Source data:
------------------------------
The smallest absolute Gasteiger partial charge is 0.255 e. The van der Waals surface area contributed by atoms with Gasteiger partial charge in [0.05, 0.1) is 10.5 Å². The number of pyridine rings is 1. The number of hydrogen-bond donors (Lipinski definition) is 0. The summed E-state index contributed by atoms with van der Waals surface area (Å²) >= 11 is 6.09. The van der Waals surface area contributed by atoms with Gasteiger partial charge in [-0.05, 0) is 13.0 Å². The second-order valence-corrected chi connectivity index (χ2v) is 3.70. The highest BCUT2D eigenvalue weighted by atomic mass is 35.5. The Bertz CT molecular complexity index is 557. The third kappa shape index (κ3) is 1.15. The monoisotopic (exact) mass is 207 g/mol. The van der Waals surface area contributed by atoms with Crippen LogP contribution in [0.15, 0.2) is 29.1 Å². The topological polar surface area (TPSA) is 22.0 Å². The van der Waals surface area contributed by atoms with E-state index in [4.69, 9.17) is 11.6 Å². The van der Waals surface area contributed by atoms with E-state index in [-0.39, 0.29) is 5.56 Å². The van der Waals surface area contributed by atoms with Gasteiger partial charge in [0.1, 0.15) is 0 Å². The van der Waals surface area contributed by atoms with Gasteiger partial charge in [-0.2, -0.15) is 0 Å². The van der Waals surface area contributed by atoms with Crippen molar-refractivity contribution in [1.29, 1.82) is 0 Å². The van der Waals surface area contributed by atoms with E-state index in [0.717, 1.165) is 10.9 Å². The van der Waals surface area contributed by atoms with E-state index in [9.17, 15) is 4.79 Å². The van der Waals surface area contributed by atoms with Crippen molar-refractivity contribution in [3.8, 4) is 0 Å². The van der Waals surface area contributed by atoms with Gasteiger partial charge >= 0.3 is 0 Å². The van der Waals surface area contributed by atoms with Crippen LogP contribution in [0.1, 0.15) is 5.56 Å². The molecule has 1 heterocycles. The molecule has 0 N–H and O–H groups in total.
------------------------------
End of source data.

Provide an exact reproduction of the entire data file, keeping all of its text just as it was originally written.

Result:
The smallest absolute Gasteiger partial charge is 0.255 e. The van der Waals surface area contributed by atoms with Gasteiger partial charge in [0.05, 0.1) is 10.5 Å². The number of pyridine rings is 1. The number of hydrogen-bond donors (Lipinski definition) is 0. The summed E-state index contributed by atoms with van der Waals surface area (Å²) >= 11 is 6.09. The van der Waals surface area contributed by atoms with Gasteiger partial charge in [-0.05, 0) is 13.0 Å². The second-order valence-corrected chi connectivity index (χ2v) is 3.70. The highest BCUT2D eigenvalue weighted by atomic mass is 35.5. The Bertz CT molecular complexity index is 557. The third kappa shape index (κ3) is 1.15. The monoisotopic (exact) mass is 207 g/mol. The van der Waals surface area contributed by atoms with Crippen LogP contribution in [0.15, 0.2) is 29.1 Å². The topological polar surface area (TPSA) is 22.0 Å². The van der Waals surface area contributed by atoms with E-state index in [4.69, 9.17) is 11.6 Å². The van der Waals surface area contributed by atoms with E-state index in [-0.39, 0.29) is 5.56 Å². The van der Waals surface area contributed by atoms with Gasteiger partial charge in [0.1, 0.15) is 0 Å². The van der Waals surface area contributed by atoms with Gasteiger partial charge in [-0.2, -0.15) is 0 Å². The van der Waals surface area contributed by atoms with Crippen molar-refractivity contribution in [1.29, 1.82) is 0 Å². The van der Waals surface area contributed by atoms with E-state index in [0.717, 1.165) is 10.9 Å². The van der Waals surface area contributed by atoms with E-state index in [9.17, 15) is 4.79 Å². The van der Waals surface area contributed by atoms with Crippen molar-refractivity contribution in [3.8, 4) is 0 Å². The van der Waals surface area contributed by atoms with Gasteiger partial charge >= 0.3 is 0 Å². The van der Waals surface area contributed by atoms with Crippen LogP contribution in [0.1, 0.15) is 5.56 Å². The molecule has 1 heterocycles. The molecule has 0 N–H and O–H groups in total.